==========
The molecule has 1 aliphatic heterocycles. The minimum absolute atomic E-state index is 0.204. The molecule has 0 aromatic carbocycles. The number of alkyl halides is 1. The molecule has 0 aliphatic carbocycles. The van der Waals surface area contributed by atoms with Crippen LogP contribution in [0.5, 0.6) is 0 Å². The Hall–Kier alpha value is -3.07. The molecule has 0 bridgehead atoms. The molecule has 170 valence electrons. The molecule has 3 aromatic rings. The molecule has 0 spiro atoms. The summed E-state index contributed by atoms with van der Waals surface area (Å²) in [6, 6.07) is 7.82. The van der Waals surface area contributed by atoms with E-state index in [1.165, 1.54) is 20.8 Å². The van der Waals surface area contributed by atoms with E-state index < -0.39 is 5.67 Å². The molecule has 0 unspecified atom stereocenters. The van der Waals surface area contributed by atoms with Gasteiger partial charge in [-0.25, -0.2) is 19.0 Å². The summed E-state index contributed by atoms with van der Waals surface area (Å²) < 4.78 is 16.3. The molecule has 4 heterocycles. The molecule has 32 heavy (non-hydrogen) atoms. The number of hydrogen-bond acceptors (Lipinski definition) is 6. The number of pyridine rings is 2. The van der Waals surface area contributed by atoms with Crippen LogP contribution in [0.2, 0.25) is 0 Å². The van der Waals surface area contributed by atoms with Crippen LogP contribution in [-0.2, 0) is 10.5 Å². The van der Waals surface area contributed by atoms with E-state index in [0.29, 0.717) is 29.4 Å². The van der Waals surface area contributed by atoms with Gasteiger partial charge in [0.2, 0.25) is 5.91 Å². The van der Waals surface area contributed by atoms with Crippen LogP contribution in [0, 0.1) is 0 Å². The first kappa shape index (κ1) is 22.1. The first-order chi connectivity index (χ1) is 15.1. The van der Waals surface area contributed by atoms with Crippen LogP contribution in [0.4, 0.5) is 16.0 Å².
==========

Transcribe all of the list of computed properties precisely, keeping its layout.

The molecule has 1 aliphatic heterocycles. The minimum absolute atomic E-state index is 0.204. The molecule has 0 aromatic carbocycles. The number of alkyl halides is 1. The molecule has 0 aliphatic carbocycles. The van der Waals surface area contributed by atoms with Crippen LogP contribution in [0.5, 0.6) is 0 Å². The Hall–Kier alpha value is -3.07. The molecule has 0 bridgehead atoms. The molecule has 170 valence electrons. The molecule has 3 aromatic rings. The molecule has 0 spiro atoms. The summed E-state index contributed by atoms with van der Waals surface area (Å²) in [6, 6.07) is 7.82. The van der Waals surface area contributed by atoms with E-state index in [1.165, 1.54) is 20.8 Å². The van der Waals surface area contributed by atoms with E-state index < -0.39 is 5.67 Å². The molecule has 0 unspecified atom stereocenters. The van der Waals surface area contributed by atoms with Gasteiger partial charge in [-0.25, -0.2) is 19.0 Å². The summed E-state index contributed by atoms with van der Waals surface area (Å²) < 4.78 is 16.3. The molecule has 4 heterocycles. The molecule has 32 heavy (non-hydrogen) atoms. The number of hydrogen-bond acceptors (Lipinski definition) is 6. The number of pyridine rings is 2. The van der Waals surface area contributed by atoms with Crippen LogP contribution in [0.2, 0.25) is 0 Å². The van der Waals surface area contributed by atoms with Crippen LogP contribution in [-0.2, 0) is 10.5 Å². The van der Waals surface area contributed by atoms with E-state index in [0.29, 0.717) is 29.4 Å². The van der Waals surface area contributed by atoms with Gasteiger partial charge in [0.2, 0.25) is 5.91 Å². The van der Waals surface area contributed by atoms with Crippen LogP contribution in [0, 0.1) is 0 Å². The first kappa shape index (κ1) is 22.1. The first-order chi connectivity index (χ1) is 15.1. The van der Waals surface area contributed by atoms with Crippen LogP contribution in [0.4, 0.5) is 16.0 Å².